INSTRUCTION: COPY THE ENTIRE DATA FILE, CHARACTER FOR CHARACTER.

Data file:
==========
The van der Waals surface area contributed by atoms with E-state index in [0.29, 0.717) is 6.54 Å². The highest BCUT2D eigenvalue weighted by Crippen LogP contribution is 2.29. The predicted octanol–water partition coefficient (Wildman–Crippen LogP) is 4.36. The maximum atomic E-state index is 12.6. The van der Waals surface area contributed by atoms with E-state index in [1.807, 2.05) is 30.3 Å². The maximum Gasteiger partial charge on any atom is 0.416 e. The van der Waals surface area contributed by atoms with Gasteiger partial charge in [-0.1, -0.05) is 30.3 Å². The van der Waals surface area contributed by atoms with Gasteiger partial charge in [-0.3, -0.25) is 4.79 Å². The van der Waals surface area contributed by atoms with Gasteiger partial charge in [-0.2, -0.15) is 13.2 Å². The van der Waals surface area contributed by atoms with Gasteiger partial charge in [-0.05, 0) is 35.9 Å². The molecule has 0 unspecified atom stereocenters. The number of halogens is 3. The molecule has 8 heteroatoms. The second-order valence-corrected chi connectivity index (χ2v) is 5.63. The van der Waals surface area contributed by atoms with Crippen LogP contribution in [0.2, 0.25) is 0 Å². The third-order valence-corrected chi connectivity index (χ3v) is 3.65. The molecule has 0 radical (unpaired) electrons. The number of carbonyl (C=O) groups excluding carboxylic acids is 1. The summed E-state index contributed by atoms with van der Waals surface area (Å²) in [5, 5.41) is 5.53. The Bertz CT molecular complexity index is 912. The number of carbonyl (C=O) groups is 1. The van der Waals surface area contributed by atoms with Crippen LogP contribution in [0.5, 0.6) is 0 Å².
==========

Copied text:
The van der Waals surface area contributed by atoms with E-state index in [0.29, 0.717) is 6.54 Å². The highest BCUT2D eigenvalue weighted by Crippen LogP contribution is 2.29. The predicted octanol–water partition coefficient (Wildman–Crippen LogP) is 4.36. The maximum atomic E-state index is 12.6. The van der Waals surface area contributed by atoms with E-state index in [1.807, 2.05) is 30.3 Å². The maximum Gasteiger partial charge on any atom is 0.416 e. The van der Waals surface area contributed by atoms with Gasteiger partial charge in [-0.1, -0.05) is 30.3 Å². The van der Waals surface area contributed by atoms with Gasteiger partial charge in [-0.3, -0.25) is 4.79 Å². The van der Waals surface area contributed by atoms with Gasteiger partial charge in [-0.2, -0.15) is 13.2 Å². The van der Waals surface area contributed by atoms with Gasteiger partial charge in [-0.05, 0) is 35.9 Å². The molecule has 0 unspecified atom stereocenters. The number of halogens is 3. The molecule has 8 heteroatoms. The second-order valence-corrected chi connectivity index (χ2v) is 5.63. The van der Waals surface area contributed by atoms with Crippen LogP contribution in [0.2, 0.25) is 0 Å². The third-order valence-corrected chi connectivity index (χ3v) is 3.65. The molecule has 0 radical (unpaired) electrons. The number of carbonyl (C=O) groups excluding carboxylic acids is 1. The summed E-state index contributed by atoms with van der Waals surface area (Å²) in [5, 5.41) is 5.53. The Bertz CT molecular complexity index is 912. The number of carbonyl (C=O) groups is 1. The van der Waals surface area contributed by atoms with Crippen LogP contribution in [0.5, 0.6) is 0 Å².